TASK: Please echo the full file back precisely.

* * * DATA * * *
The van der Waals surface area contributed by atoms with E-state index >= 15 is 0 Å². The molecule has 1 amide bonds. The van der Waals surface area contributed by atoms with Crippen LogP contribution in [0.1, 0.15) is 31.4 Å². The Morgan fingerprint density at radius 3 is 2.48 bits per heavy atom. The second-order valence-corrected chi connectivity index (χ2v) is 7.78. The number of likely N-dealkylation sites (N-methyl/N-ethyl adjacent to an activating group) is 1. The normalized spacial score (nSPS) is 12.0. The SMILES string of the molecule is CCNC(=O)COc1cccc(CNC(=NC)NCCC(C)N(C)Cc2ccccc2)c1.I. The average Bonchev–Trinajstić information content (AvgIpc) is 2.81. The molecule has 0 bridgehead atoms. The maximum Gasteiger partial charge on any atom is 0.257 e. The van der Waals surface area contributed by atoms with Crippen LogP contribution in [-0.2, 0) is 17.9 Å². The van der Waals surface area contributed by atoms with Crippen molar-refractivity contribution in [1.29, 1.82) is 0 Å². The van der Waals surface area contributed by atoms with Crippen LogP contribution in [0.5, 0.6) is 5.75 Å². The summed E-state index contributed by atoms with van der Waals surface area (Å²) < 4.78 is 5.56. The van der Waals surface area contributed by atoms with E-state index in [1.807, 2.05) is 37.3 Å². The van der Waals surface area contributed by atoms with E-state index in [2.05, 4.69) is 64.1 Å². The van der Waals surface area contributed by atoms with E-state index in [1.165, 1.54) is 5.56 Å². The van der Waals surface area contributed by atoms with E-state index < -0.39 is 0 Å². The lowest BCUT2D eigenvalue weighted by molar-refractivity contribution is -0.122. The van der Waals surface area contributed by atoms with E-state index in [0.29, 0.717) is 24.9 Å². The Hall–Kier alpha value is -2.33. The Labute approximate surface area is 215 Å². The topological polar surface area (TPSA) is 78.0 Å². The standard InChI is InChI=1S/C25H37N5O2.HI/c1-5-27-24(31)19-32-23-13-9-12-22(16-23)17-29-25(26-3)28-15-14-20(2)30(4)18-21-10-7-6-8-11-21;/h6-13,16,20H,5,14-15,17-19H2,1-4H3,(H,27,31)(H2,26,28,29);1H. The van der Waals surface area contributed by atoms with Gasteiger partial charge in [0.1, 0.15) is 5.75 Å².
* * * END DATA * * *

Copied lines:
The van der Waals surface area contributed by atoms with E-state index >= 15 is 0 Å². The molecule has 1 amide bonds. The van der Waals surface area contributed by atoms with Crippen LogP contribution in [0.1, 0.15) is 31.4 Å². The Morgan fingerprint density at radius 3 is 2.48 bits per heavy atom. The second-order valence-corrected chi connectivity index (χ2v) is 7.78. The number of likely N-dealkylation sites (N-methyl/N-ethyl adjacent to an activating group) is 1. The normalized spacial score (nSPS) is 12.0. The SMILES string of the molecule is CCNC(=O)COc1cccc(CNC(=NC)NCCC(C)N(C)Cc2ccccc2)c1.I. The average Bonchev–Trinajstić information content (AvgIpc) is 2.81. The molecule has 0 bridgehead atoms. The maximum Gasteiger partial charge on any atom is 0.257 e. The van der Waals surface area contributed by atoms with Crippen LogP contribution in [-0.2, 0) is 17.9 Å². The van der Waals surface area contributed by atoms with Crippen molar-refractivity contribution in [1.29, 1.82) is 0 Å². The van der Waals surface area contributed by atoms with Crippen LogP contribution in [0.5, 0.6) is 5.75 Å². The summed E-state index contributed by atoms with van der Waals surface area (Å²) < 4.78 is 5.56. The van der Waals surface area contributed by atoms with E-state index in [1.807, 2.05) is 37.3 Å². The van der Waals surface area contributed by atoms with E-state index in [2.05, 4.69) is 64.1 Å². The van der Waals surface area contributed by atoms with E-state index in [1.165, 1.54) is 5.56 Å². The van der Waals surface area contributed by atoms with E-state index < -0.39 is 0 Å². The lowest BCUT2D eigenvalue weighted by molar-refractivity contribution is -0.122. The van der Waals surface area contributed by atoms with E-state index in [0.29, 0.717) is 24.9 Å². The Hall–Kier alpha value is -2.33. The Labute approximate surface area is 215 Å². The topological polar surface area (TPSA) is 78.0 Å². The standard InChI is InChI=1S/C25H37N5O2.HI/c1-5-27-24(31)19-32-23-13-9-12-22(16-23)17-29-25(26-3)28-15-14-20(2)30(4)18-21-10-7-6-8-11-21;/h6-13,16,20H,5,14-15,17-19H2,1-4H3,(H,27,31)(H2,26,28,29);1H. The van der Waals surface area contributed by atoms with Gasteiger partial charge in [0.1, 0.15) is 5.75 Å².